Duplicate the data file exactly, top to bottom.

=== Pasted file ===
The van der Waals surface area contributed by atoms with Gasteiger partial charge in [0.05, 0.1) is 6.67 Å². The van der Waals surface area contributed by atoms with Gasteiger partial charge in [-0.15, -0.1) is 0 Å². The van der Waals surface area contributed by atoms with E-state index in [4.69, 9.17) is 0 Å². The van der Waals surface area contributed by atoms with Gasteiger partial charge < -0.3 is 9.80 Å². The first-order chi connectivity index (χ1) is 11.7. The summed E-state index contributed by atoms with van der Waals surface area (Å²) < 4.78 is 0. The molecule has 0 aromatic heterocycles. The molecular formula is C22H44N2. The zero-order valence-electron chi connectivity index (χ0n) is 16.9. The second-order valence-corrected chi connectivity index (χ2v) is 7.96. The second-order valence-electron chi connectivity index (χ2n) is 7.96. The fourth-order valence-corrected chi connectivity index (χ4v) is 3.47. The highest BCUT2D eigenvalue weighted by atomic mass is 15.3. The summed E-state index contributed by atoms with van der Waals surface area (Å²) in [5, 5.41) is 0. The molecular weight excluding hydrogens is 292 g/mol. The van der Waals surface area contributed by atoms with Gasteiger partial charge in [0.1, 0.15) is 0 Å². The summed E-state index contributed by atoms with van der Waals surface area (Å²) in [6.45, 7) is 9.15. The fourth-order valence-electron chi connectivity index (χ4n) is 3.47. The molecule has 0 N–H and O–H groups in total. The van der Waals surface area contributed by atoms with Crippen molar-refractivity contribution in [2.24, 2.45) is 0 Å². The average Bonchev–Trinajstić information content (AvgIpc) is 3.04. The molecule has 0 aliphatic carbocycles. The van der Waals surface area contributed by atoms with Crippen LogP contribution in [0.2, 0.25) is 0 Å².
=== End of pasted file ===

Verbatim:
The van der Waals surface area contributed by atoms with Gasteiger partial charge in [0.05, 0.1) is 6.67 Å². The van der Waals surface area contributed by atoms with Gasteiger partial charge in [-0.15, -0.1) is 0 Å². The van der Waals surface area contributed by atoms with E-state index in [4.69, 9.17) is 0 Å². The van der Waals surface area contributed by atoms with Gasteiger partial charge < -0.3 is 9.80 Å². The first-order chi connectivity index (χ1) is 11.7. The summed E-state index contributed by atoms with van der Waals surface area (Å²) < 4.78 is 0. The molecule has 0 aromatic heterocycles. The molecular formula is C22H44N2. The zero-order valence-electron chi connectivity index (χ0n) is 16.9. The second-order valence-corrected chi connectivity index (χ2v) is 7.96. The second-order valence-electron chi connectivity index (χ2n) is 7.96. The fourth-order valence-corrected chi connectivity index (χ4v) is 3.47. The highest BCUT2D eigenvalue weighted by atomic mass is 15.3. The summed E-state index contributed by atoms with van der Waals surface area (Å²) in [5, 5.41) is 0. The molecular weight excluding hydrogens is 292 g/mol. The van der Waals surface area contributed by atoms with Gasteiger partial charge in [0.1, 0.15) is 0 Å². The summed E-state index contributed by atoms with van der Waals surface area (Å²) in [6.45, 7) is 9.15. The fourth-order valence-electron chi connectivity index (χ4n) is 3.47. The molecule has 0 N–H and O–H groups in total. The van der Waals surface area contributed by atoms with Crippen molar-refractivity contribution in [2.24, 2.45) is 0 Å². The average Bonchev–Trinajstić information content (AvgIpc) is 3.04. The molecule has 0 aliphatic carbocycles. The van der Waals surface area contributed by atoms with Crippen LogP contribution in [0.2, 0.25) is 0 Å².